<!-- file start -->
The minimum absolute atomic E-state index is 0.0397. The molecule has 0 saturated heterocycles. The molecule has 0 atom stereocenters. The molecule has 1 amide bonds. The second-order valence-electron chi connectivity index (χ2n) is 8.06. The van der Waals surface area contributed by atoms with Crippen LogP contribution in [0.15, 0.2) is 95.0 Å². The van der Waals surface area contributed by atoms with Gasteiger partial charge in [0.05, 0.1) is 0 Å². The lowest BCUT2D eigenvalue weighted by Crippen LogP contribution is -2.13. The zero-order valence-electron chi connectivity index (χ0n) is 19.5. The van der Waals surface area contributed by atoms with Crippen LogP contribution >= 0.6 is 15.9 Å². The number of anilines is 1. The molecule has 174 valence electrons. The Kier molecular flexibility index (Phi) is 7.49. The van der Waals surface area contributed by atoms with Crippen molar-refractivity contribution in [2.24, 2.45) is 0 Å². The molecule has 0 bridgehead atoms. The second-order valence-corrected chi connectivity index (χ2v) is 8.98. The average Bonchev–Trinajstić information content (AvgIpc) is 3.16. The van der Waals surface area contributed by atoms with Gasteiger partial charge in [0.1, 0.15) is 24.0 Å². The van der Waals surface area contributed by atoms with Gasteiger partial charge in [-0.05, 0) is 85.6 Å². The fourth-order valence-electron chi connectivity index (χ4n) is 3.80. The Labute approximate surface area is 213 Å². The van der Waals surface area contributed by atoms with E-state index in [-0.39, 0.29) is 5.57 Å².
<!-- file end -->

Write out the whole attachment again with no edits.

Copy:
The minimum absolute atomic E-state index is 0.0397. The molecule has 0 saturated heterocycles. The molecule has 0 atom stereocenters. The molecule has 1 amide bonds. The second-order valence-electron chi connectivity index (χ2n) is 8.06. The van der Waals surface area contributed by atoms with Crippen LogP contribution in [0.15, 0.2) is 95.0 Å². The van der Waals surface area contributed by atoms with Gasteiger partial charge in [0.05, 0.1) is 0 Å². The lowest BCUT2D eigenvalue weighted by Crippen LogP contribution is -2.13. The zero-order valence-electron chi connectivity index (χ0n) is 19.5. The van der Waals surface area contributed by atoms with Crippen LogP contribution >= 0.6 is 15.9 Å². The number of anilines is 1. The molecule has 174 valence electrons. The Kier molecular flexibility index (Phi) is 7.49. The van der Waals surface area contributed by atoms with Crippen molar-refractivity contribution in [2.24, 2.45) is 0 Å². The molecule has 0 bridgehead atoms. The second-order valence-corrected chi connectivity index (χ2v) is 8.98. The average Bonchev–Trinajstić information content (AvgIpc) is 3.16. The van der Waals surface area contributed by atoms with Gasteiger partial charge in [0.1, 0.15) is 24.0 Å². The van der Waals surface area contributed by atoms with Gasteiger partial charge in [-0.05, 0) is 85.6 Å². The fourth-order valence-electron chi connectivity index (χ4n) is 3.80. The Labute approximate surface area is 213 Å². The van der Waals surface area contributed by atoms with E-state index in [-0.39, 0.29) is 5.57 Å².